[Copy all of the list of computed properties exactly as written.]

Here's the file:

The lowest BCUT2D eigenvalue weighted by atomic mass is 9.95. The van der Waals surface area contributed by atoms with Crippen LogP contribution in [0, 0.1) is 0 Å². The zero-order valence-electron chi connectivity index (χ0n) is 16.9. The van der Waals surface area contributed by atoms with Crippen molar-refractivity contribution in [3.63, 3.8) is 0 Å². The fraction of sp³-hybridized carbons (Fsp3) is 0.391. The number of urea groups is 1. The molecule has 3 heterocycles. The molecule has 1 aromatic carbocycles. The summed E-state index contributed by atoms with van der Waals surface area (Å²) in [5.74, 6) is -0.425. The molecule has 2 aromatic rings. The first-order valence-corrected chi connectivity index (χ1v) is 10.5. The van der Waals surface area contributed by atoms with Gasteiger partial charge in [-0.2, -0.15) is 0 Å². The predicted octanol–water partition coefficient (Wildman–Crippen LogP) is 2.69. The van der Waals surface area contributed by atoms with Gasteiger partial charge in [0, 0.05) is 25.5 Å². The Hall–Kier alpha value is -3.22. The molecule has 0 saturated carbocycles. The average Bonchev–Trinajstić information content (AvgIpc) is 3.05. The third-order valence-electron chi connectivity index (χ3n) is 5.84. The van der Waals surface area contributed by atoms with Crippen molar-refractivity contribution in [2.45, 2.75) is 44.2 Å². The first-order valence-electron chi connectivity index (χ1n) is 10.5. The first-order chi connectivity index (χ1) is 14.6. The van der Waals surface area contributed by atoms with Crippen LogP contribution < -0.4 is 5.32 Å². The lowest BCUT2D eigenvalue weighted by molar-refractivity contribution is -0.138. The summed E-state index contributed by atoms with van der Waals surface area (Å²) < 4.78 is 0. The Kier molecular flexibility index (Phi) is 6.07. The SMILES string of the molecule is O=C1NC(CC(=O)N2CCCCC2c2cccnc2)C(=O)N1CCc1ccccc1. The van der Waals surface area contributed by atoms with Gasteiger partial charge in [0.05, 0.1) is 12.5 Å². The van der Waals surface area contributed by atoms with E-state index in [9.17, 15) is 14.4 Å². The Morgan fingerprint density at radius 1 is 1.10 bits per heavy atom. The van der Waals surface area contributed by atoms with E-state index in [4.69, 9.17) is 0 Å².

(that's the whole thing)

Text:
The lowest BCUT2D eigenvalue weighted by atomic mass is 9.95. The van der Waals surface area contributed by atoms with Crippen LogP contribution in [0, 0.1) is 0 Å². The zero-order valence-electron chi connectivity index (χ0n) is 16.9. The van der Waals surface area contributed by atoms with Crippen molar-refractivity contribution in [3.63, 3.8) is 0 Å². The fraction of sp³-hybridized carbons (Fsp3) is 0.391. The number of urea groups is 1. The molecule has 3 heterocycles. The molecule has 1 aromatic carbocycles. The summed E-state index contributed by atoms with van der Waals surface area (Å²) in [5.74, 6) is -0.425. The molecule has 2 aromatic rings. The first-order valence-corrected chi connectivity index (χ1v) is 10.5. The van der Waals surface area contributed by atoms with Gasteiger partial charge in [-0.2, -0.15) is 0 Å². The predicted octanol–water partition coefficient (Wildman–Crippen LogP) is 2.69. The van der Waals surface area contributed by atoms with Gasteiger partial charge in [0, 0.05) is 25.5 Å². The Hall–Kier alpha value is -3.22. The molecule has 0 saturated carbocycles. The average Bonchev–Trinajstić information content (AvgIpc) is 3.05. The third-order valence-electron chi connectivity index (χ3n) is 5.84. The van der Waals surface area contributed by atoms with Crippen molar-refractivity contribution in [2.45, 2.75) is 44.2 Å². The first-order valence-electron chi connectivity index (χ1n) is 10.5. The first-order chi connectivity index (χ1) is 14.6. The van der Waals surface area contributed by atoms with Crippen LogP contribution < -0.4 is 5.32 Å². The lowest BCUT2D eigenvalue weighted by molar-refractivity contribution is -0.138. The summed E-state index contributed by atoms with van der Waals surface area (Å²) < 4.78 is 0. The Kier molecular flexibility index (Phi) is 6.07. The SMILES string of the molecule is O=C1NC(CC(=O)N2CCCCC2c2cccnc2)C(=O)N1CCc1ccccc1. The van der Waals surface area contributed by atoms with Gasteiger partial charge in [0.05, 0.1) is 12.5 Å². The van der Waals surface area contributed by atoms with E-state index in [9.17, 15) is 14.4 Å². The Morgan fingerprint density at radius 1 is 1.10 bits per heavy atom. The van der Waals surface area contributed by atoms with E-state index in [4.69, 9.17) is 0 Å².